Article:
The Dangers of Dust Explosions in Flour Mills
Dust explosions in the grain and milling industries usually start inside process equipment such as mills, dryers, mixers, classifiers, conveyors, and storage silos and hoppers. Dust explosions can cause catastrophic loss of life, injuries and destruction of facilities and assets.
There have been many serious incidents dating back to 1878 the Washburn ‘A’ Mill, then the largest flour mill in the US, exploded. The blast claimed 18 lives and destroyed a large amount of the surrounding area. More recently, on February 7, 2008 a sugar dust explosion and subsequent fire at a sugar refinery in Georgia caused 14 deaths and left many workers seriously injured. These incidents are all preventable. For any given dust type the ease with which dust ignites and the rates with which they burn, vary considerably with factors.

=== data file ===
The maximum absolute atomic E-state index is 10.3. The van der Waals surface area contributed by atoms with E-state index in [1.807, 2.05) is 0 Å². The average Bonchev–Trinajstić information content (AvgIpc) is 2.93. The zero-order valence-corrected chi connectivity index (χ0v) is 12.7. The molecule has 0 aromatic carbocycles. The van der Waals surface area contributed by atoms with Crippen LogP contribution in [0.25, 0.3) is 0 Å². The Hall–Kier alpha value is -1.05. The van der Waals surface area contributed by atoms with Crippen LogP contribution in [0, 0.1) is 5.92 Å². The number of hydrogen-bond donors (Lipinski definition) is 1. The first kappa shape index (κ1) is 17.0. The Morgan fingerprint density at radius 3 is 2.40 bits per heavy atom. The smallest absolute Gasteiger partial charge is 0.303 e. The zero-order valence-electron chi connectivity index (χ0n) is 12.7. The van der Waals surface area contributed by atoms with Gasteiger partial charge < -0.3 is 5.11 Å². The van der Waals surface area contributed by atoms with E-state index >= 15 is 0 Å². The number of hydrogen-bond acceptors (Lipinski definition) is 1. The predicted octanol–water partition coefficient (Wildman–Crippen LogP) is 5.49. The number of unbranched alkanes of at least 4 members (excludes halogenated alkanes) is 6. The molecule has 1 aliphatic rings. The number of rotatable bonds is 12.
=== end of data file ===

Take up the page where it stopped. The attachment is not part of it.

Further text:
The key factors include the primary particle size distribution of the dust, the dust concentration distribution in the cloud, and the cloud turbulence. Two of these factors are entirely dependent on the actual process in which the dust cloud is generated and sustained. This article will give a basic background on dust, factors on the explosion and potential ignition sources. And finally, ways to prevent accidental dust explosions including measures such as explosion isolation that can stop a more serious event from occurring.
The 1878 explosion led to reforms in the milling industry to reduce dust in the air during milling and to improve housekeeping. Sanitation and cleanliness became a battle cry, and more attentiveness to the issue began. Part of the problem early on was the ubiquitous open conveying systems that allowed dust to spread all over the mill. Bucket, screw, and drag systems were the typical mechanical devices available until pneumatics came along, and while many mechanical systems are still in use today, the dust they generate is being contained and collected by modern dust control systems.
The Nature of Dust